What is executive function?
Our brains use a powerful set of cognitive tools to plan, organize, monitor, remember, and control our behavior and thoughts. Executive function (EF) is the umbrella term used to describe the set of cognitive skills used flexibly to direct goal-oriented behavior in new or unfamiliar situations (Anderson, 2002). Executive functions or executive skills (Cartwright, 2023) are the mental tools that allow us to organize and manage goal-directed tasks.
We use executive functions to manage and regulate our thinking, feelings, and behaviors. For example, we use executive functions to do the following:
- Concentrate and pay attention
- Plan and remember the steps needed in tasks
- Solve problems and think creatively
Although there are several mental skills that fall under EF, three have been studied that influence critical thinking skills (Diamond, 2013): working memory, cognitive flexibility, and inhibitory control.
Learn more about what executive functions are and how they develop in children in the video below.
Working memory is where information is stored and used temporarily. Our brains have limits on how much information we can store in working memory. Most people can work with 4-5 new things at a time. Working memory allows students to hold and manipulate information in their minds as they navigate words, sentences, and paragraphs. Working memory is thought to be “fixed,” meaning we can’t expand working memory through instruction or practice. However, we can teach students strategies for getting the most out of their working memory — one example is “chunking” information.
Cognitive flexibility means our thinking can be creative or open to changes based on the situation or constraints. Having empathy, taking other perspectives, or engaging in a creative thinking all require cognitive flexibility. Reading fiction and considering character motives and traits or using written response to show another perspective are ways to increase cognitive flexibility.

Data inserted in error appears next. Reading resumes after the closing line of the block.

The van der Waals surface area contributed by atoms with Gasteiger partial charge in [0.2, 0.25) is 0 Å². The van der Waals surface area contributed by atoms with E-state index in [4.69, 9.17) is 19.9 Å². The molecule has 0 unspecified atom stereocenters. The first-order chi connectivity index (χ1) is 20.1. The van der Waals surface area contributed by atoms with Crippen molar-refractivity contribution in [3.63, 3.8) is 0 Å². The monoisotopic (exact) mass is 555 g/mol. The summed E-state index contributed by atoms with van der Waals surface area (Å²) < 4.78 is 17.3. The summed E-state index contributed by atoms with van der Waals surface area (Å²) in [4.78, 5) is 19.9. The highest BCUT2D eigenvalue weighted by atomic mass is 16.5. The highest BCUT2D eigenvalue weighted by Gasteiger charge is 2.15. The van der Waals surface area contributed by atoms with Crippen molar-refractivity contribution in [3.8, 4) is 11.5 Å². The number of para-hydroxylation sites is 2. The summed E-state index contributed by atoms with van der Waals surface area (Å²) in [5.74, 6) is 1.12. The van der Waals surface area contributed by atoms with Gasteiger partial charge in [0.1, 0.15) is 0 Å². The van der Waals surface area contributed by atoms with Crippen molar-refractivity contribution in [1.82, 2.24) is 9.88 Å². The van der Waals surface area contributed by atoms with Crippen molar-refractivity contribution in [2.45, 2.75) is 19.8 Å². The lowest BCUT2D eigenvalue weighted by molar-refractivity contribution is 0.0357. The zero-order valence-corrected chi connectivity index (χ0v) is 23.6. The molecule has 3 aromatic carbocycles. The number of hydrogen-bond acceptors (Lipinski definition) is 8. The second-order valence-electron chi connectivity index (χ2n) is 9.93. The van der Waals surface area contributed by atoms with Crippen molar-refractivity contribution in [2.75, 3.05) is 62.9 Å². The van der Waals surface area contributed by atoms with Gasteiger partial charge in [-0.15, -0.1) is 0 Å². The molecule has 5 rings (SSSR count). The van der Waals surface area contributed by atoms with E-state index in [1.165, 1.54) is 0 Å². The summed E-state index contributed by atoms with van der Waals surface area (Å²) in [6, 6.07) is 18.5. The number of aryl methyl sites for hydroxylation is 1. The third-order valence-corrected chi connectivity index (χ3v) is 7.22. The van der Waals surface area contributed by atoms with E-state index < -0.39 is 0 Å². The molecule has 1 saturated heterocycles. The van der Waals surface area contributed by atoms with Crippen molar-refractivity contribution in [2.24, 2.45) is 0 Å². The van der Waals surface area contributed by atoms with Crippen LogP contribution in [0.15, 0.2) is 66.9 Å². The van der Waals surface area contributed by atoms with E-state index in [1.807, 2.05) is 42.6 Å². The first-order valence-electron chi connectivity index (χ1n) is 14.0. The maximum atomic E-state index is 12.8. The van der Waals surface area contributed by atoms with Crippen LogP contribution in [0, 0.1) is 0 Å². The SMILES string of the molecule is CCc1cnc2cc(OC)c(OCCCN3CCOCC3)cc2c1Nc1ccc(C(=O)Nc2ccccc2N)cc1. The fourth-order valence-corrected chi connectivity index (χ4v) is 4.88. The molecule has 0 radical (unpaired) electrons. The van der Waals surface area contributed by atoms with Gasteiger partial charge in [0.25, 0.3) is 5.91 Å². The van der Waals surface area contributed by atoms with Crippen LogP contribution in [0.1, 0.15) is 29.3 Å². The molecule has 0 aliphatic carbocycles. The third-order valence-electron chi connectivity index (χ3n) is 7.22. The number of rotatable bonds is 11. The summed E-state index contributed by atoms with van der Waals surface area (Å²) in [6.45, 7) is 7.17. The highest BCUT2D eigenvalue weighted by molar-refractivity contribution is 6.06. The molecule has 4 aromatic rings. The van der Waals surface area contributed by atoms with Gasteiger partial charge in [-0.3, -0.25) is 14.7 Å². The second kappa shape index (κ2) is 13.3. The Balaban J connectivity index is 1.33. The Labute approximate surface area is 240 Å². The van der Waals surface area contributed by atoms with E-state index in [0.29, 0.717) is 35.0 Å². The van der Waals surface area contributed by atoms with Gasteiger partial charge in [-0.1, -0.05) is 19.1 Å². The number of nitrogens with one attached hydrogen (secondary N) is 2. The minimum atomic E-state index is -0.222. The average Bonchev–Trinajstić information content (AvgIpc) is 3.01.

Inhibitory control is what keeps us from making impulsive decisions, delaying gratification, and/or resisting temptations. Our brains use inhibitory control to manage our attention, behavior, emotions, and thoughts. Inhibitory control can be taught, but it requires sustained practice of “if-then” planning, self-discipline, stress reduction, and concentration techniques. Having self-control helps student to develop stamina and persist in reading, even when encountering unfamiliar words or breakdowns in understanding.
How to support executive function skills in the classroom
Although this area is not widely understood, teachers can use evidence-based reading practices to promote executive function and reading. The chart below provides some examples.
Clinical child psychologist Dr. Joyce Cooper-Kahn provides tips for setting up an “executive function-friendly” classroom in the video below. See our full interview with Dr. Cooper-Kahn
Especially for parents
Watch neuroscientist Dr. Adele Diamond explain how families can support executive functions.
Learn more about executive function
Books about executive function
Children with traumatic brain injury (TBI)
A traumatic brain injury — even a milder one like a concussion — has a significant impact on a child returning to school after their injury. Problems with executive functioning are common. Sometimes a student’s TBI goes undiagnosed or is misdiagnosed as a learning disability or behavioral problem.
On our sister site, BrainLine, learn more about TBIs in children, returning to school after an injury, IEPs and accommodations, and additional resources for parents and educators.